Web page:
And, above all, without all this cold, the dawn would not have appeared: instead, reassured by the cross-forecasting of specialized sites and apps, and by a more concrete observation of the sky, the wait in the cold did not prove to be in vain. But be careful; in some cases it is not possible to see it with the naked eye, but only through the lens of a camera. Look at the sky, then take a photo: if you are lucky an emerald green glow will reveal itself as in a spell. But on the other hand, everything here has a vague taste of magic.
What to do in Lapland?
Looking for the Northern Lights is the main engine of a trip to Lapland between September and March, when the long polar nights are colored turquoise and emerald, but it is not the only reason that pushes us around here. Here in fact, between Finland and Sweden, you can literally get lost in nature, jump on a snowmobile or sit on a sled to be towed by huskies who seem possessed: in the first case you can take a look at Lapland Safari’s offer, while, if you prefer to try the experience with the huskies, we suggest the Old Pine Husly Lodge run by husband and Roman wife who, however, decided to settle here on a permanent basis. Everything changes, of course, in the summer, when you can take advantage of the endless days by going by boat or canoe, walking through the birch woods, cycling or hiking.
Where to sleep in Lapland?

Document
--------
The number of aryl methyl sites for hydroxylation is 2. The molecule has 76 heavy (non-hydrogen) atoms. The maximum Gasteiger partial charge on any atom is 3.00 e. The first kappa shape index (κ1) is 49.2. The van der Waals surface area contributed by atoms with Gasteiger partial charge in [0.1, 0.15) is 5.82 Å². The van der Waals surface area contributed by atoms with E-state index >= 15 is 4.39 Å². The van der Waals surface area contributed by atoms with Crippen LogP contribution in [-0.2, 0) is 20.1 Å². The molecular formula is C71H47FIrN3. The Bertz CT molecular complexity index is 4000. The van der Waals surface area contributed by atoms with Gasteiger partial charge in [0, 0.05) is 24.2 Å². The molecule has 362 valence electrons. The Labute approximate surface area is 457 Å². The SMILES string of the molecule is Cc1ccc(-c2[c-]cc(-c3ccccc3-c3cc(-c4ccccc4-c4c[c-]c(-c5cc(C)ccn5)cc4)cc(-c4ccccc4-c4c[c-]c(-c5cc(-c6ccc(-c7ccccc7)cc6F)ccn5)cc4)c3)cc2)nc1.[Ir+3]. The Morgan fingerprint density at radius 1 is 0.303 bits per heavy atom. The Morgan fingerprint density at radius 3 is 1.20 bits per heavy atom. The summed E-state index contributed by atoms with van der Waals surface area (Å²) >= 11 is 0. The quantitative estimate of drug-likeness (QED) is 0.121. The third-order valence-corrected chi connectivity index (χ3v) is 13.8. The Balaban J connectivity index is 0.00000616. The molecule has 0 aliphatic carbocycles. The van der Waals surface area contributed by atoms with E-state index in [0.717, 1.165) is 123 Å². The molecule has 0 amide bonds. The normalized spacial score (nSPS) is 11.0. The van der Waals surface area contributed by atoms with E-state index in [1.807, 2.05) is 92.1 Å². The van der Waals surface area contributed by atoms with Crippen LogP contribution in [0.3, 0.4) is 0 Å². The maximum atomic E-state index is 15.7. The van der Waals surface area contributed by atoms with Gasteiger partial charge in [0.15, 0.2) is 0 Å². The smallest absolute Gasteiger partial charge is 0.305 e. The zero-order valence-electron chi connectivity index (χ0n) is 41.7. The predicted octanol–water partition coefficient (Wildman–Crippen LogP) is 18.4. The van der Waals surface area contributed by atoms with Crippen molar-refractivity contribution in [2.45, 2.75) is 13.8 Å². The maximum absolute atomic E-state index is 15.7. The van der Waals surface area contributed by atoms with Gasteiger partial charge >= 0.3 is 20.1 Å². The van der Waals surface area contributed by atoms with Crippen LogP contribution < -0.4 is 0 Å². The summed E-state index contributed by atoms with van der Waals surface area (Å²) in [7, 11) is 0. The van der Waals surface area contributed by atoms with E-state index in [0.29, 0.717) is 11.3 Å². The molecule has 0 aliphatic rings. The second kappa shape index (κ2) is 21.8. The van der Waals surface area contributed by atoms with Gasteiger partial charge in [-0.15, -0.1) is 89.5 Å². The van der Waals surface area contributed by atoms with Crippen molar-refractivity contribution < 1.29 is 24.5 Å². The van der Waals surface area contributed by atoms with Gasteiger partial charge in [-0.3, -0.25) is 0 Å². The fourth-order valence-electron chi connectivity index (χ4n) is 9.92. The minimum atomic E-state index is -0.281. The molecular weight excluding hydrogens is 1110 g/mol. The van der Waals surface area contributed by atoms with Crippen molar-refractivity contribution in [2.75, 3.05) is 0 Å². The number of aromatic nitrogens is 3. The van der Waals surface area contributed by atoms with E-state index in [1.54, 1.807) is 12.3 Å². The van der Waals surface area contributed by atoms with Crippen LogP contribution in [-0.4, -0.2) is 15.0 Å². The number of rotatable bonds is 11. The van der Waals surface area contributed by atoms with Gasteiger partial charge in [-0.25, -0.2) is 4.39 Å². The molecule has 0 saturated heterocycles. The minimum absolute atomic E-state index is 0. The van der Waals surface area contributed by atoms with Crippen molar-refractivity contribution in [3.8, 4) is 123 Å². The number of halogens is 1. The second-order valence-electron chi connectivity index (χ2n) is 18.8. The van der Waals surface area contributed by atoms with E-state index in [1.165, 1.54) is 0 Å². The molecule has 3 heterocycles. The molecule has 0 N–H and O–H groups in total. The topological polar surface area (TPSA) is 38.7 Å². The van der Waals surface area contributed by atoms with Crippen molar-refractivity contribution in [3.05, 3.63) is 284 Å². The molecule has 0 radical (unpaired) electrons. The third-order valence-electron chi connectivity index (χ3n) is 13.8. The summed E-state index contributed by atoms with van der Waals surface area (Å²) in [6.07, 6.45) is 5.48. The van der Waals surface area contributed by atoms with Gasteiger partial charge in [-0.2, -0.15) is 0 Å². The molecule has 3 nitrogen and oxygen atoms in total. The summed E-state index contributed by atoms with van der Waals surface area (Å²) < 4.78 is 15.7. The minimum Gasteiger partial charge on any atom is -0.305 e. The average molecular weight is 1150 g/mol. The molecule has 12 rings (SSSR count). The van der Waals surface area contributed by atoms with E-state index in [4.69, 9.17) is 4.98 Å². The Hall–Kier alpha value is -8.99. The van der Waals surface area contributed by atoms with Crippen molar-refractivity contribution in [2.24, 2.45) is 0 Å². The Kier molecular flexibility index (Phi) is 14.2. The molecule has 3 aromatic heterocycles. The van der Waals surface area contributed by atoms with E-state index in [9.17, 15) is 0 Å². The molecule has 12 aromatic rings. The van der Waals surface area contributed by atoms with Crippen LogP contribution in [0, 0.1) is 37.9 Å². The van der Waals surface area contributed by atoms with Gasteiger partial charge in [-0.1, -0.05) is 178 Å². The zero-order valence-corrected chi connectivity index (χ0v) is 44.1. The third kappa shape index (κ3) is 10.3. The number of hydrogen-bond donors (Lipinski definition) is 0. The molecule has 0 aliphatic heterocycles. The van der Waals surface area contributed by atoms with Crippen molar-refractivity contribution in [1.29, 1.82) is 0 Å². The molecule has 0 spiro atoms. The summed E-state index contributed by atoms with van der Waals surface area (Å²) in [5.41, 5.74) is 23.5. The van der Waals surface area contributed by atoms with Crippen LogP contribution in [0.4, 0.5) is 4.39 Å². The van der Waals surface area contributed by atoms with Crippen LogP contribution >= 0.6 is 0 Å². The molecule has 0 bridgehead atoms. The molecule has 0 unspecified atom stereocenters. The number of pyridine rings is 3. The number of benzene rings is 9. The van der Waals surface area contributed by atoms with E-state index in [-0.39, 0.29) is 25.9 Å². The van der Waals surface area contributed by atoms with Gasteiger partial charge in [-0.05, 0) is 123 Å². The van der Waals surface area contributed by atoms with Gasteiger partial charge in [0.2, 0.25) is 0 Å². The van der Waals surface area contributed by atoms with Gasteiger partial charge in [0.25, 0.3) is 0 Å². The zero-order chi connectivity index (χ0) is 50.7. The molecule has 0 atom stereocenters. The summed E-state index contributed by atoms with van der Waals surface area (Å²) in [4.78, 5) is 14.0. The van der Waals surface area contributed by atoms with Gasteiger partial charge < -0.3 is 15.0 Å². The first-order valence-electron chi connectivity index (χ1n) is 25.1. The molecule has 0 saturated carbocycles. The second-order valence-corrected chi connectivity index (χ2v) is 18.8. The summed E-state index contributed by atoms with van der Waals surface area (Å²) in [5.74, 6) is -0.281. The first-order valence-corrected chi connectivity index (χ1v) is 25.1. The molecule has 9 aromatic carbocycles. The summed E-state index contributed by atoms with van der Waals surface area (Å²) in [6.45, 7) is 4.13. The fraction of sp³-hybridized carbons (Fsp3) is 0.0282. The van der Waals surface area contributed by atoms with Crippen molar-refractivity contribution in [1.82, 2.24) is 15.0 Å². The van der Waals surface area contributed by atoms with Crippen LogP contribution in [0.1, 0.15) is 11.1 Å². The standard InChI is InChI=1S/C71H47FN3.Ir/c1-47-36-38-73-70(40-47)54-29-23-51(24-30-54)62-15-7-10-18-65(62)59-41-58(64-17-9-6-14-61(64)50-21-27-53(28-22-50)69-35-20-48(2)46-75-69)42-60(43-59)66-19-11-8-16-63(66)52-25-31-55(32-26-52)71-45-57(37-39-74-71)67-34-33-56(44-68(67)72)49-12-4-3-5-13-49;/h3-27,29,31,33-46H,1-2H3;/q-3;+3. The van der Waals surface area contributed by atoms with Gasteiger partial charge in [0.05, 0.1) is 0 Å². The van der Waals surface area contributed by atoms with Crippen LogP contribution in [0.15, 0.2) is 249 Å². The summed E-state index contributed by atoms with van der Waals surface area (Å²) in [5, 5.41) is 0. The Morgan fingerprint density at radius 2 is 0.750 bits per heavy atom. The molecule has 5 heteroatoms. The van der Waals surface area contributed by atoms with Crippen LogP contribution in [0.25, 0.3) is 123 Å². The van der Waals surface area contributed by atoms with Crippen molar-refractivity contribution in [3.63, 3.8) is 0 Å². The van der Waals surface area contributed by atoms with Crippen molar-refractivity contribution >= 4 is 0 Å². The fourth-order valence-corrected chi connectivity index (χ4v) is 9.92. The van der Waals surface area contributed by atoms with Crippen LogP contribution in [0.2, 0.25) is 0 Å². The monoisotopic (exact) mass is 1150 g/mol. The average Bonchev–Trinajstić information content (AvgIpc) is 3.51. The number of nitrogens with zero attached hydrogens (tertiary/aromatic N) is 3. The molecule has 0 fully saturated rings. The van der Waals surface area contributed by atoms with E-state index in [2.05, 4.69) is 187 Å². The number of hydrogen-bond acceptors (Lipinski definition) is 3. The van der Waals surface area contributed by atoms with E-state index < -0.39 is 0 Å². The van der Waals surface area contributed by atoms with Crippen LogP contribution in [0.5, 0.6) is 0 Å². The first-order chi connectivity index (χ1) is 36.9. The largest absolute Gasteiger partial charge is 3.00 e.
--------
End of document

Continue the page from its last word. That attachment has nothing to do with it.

Difficult to resist the charm of the Lappish houses: in the snow they are always illuminated and, even from outside, they transmit a pleasant sensation of warmth and intimacy. It is therefore nice to plan a stay in one of these lodgings, transformed into farmhouses or bed and breakfasts: we stayed at the Hulkoffgården, in the snow about 40 kilometers from Haparanda. Here Pia to Kurtthey will take care of you by offering large rooms (if you are lucky from the window of the one facing north you can see the northern lights according to the warm weather), two saunas – one inside and one outside, for the less chilly, and sumptuous meals . If it is true that breakfast is the most important meal of the day, here they have made it a ritual based on every good thing. For the nostalgic, there is also Nutella. For those who prefer something different to the classic farmhouse, we recommend the igloo: the Kaksaluttanen Artic Resort , in northern Finland, in fact offers, in addition to more traditional (but not less fascinating) solutions, also a glass igloo for two people, in order to enjoy all the beauty of the Arctic sky while staying under the covers, and even on ice: here, even if the temperature drops to -40° outside, you can reach a maximum of -6°. Sure, it’s not exactly hot, but the service includes at least the sleeping bag. For the real intrepid.
What you eat in Lapland?
Lappish cuisine is mainly based on local products: in winter therefore, when nature offers less variety, it is easy to find yourself eating dishes that use more or less the same ingredients, even if combined in different ways. Salmon and potatoes for example, which are a must here, can be served according to dozens of recipes, all tasty in the same way. Meat (yes, also reindeer) and fish are the masters, but even vegetarians will be able to experience the cuisine of these places thanks to colorful salads and tasty pies. In Kukkolaforsen, overlooking the rapids of the Tornio River, you can for example delight yourself with the cuisine of Margit, one of the most famous chefs in these parts, who offers for example mushroom soup, whitefish salad, smoked salmon with orange sauce and, to top it off, vanilla ice cream with arctic raspberries.